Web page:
dayna79 u asked if things got easier as time goes on. I don’t have kids with PKU or have it myself but my 2 nephews do. I know that my sister struggles everyday with the boys. The oldest feels left out all the time seeing the things that he can’t have. I lived with them for 3 1/2 years and it took me awhile to get use to what they can have, how much, how to tell if they had too much Phe… I learned a lot in the time I was with them. I can tell you just by being with them in that time that it probably won’t get any easier but you can prepare yourself the best that you can. My oldest nephew who is 13 has some brain damage due to the fact of him sneaking into foods he shouldn’t be eating. My youngest nephew who is 6 so far hasn’t followed into his footsteps. The only way I see that could make things easier is if you try to make your dinners as close to the kids dinner. Say the kids want spaghetti make spaghetti for everyone else in the family who doesn’t have PKU or the new “hamburgers” they now have. If they want that for dinner then make the rest of the family hamburgers. I know it made the boys feel apart of the family dinner then wondering why they always had something different. My sister and I also let the boys sniff our food that we made…. I guess it helped them and they loved to smell new foods. The boys liked to help us cook or make (depending on what it was) their food so that helps out alot to. Well right now thats about all I can think of but I’m sure more things will come to mind later on.

    #7017
    Avatar of Tangala
    TangMoore
    Member

    Oh yea and the question does counting PHEs for the meals get any easier…. I asked my sister that the first day I moved in with her. I know in the beginning it was but now its easier cuz after doing it for so long it’s easy. And if your unsure about something they always have that book (I used that alot until I learned everything and if I was unsure in a spot I couldn’t look in the book I would just get something I know was safe) It’ll get easier in some areas so hang in there…. If I can do it and only in the 3 years I’m sure you can. It’s a struggle and the more they are finding out about PKU the better. My sister had my oldest when PKU was still really unheard of. She was selling bread machines to help for research on PKU.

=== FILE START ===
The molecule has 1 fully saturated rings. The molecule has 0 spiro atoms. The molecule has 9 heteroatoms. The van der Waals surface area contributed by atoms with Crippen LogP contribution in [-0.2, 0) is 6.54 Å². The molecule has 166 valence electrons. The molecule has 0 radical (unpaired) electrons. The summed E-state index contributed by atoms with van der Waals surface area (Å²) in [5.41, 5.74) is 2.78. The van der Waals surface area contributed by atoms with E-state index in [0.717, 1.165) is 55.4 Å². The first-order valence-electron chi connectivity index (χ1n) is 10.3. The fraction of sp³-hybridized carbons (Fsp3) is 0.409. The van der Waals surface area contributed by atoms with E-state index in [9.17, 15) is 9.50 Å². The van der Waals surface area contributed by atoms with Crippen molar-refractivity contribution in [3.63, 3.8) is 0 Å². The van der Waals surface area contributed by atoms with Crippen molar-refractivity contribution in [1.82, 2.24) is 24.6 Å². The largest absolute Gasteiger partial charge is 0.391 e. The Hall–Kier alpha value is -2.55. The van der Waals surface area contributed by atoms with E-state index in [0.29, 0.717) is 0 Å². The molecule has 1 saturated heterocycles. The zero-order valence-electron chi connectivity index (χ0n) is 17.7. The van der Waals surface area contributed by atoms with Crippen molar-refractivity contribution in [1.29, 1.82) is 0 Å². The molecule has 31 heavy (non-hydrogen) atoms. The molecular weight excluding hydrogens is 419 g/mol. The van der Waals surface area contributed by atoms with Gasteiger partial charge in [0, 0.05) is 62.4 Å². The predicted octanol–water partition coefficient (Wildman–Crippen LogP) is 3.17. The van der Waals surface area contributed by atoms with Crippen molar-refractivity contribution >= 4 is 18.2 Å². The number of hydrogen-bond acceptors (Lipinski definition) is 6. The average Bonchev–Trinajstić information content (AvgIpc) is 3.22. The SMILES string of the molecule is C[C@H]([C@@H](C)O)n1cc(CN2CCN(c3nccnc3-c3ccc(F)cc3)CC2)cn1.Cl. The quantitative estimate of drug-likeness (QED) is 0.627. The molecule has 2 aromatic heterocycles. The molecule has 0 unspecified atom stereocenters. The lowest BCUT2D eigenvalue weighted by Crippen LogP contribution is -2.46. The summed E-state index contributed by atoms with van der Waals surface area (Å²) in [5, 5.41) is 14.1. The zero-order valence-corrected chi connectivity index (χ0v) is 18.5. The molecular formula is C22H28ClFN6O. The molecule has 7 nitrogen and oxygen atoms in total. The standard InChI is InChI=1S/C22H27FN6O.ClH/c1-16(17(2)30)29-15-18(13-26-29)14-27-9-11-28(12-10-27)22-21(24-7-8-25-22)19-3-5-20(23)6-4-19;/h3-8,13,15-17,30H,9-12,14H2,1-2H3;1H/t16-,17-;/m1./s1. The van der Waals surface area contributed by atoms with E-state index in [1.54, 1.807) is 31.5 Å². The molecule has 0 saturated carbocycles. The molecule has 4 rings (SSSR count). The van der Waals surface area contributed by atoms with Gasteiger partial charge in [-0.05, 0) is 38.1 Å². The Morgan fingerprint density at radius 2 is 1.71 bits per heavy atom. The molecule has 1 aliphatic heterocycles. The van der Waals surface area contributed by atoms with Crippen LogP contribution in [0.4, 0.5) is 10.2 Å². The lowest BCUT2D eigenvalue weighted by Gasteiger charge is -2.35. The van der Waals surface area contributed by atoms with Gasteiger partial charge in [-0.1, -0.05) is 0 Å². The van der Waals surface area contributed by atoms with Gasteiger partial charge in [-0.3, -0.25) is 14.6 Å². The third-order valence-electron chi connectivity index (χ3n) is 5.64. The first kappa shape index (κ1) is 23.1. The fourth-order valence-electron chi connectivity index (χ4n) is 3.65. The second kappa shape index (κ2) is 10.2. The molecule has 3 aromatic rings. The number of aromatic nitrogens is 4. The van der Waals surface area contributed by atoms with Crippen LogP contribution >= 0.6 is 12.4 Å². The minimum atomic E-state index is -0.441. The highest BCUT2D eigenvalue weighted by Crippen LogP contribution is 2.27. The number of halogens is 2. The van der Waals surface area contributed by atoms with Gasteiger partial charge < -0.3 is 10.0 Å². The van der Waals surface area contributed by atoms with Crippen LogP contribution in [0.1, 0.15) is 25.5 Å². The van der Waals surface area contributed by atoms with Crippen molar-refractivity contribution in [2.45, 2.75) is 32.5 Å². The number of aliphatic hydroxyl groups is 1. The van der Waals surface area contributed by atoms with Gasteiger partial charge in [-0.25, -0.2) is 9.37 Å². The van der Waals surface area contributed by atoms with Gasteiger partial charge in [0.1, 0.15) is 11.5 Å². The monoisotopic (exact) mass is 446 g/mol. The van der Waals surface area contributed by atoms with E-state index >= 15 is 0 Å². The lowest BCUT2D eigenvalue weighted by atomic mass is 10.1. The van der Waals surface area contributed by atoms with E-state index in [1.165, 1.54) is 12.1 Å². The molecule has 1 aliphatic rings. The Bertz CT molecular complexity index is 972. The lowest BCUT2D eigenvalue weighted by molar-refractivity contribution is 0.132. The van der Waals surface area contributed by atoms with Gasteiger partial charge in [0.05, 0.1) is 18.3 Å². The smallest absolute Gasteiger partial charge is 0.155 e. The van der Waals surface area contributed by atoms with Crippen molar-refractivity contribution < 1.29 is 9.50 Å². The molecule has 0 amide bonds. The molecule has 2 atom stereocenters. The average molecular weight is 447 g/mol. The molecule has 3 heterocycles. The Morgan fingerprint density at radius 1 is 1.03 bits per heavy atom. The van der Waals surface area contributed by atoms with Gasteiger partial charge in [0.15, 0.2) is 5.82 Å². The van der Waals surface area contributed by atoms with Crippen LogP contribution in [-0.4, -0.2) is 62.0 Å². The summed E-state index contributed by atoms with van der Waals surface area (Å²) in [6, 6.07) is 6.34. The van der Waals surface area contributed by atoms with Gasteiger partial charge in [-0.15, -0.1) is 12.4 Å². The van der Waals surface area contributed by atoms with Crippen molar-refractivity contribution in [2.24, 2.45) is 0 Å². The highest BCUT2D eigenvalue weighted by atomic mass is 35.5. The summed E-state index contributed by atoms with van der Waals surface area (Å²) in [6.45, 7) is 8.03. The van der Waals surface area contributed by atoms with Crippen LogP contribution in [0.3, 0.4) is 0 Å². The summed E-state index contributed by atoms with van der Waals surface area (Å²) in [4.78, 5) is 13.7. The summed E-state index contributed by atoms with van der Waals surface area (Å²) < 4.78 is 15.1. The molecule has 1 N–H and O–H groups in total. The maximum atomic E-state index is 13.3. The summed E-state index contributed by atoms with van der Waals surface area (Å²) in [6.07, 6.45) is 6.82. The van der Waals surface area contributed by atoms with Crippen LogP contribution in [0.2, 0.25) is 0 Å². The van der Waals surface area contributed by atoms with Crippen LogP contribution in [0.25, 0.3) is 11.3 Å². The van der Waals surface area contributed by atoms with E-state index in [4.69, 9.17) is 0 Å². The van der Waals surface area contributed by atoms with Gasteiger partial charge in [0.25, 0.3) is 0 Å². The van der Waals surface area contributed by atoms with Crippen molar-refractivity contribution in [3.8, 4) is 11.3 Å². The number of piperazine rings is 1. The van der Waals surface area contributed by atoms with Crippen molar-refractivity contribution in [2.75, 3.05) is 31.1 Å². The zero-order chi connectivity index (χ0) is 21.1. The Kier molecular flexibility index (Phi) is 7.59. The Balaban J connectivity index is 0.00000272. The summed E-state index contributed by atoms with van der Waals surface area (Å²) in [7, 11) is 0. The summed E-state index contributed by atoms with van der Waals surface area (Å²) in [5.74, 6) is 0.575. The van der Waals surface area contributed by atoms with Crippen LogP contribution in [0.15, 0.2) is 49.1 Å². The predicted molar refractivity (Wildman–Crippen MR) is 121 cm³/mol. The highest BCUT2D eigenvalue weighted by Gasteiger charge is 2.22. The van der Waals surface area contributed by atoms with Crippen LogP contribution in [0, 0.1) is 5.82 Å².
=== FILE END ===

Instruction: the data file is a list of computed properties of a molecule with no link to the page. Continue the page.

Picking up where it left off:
#7027
    Avatar of Donna
    donna40
    Member

    my daughter is now 20 years old she also has pku she was diagnosed at 11 days old.from what i can remember i was guided through all aspects of sharleays diet by her doctor and dietician. you really must take each day as it comes. im sure you will be great. pku children are not that diffrent.

Viewing 9 posts - 1 through 9 (of 9 total)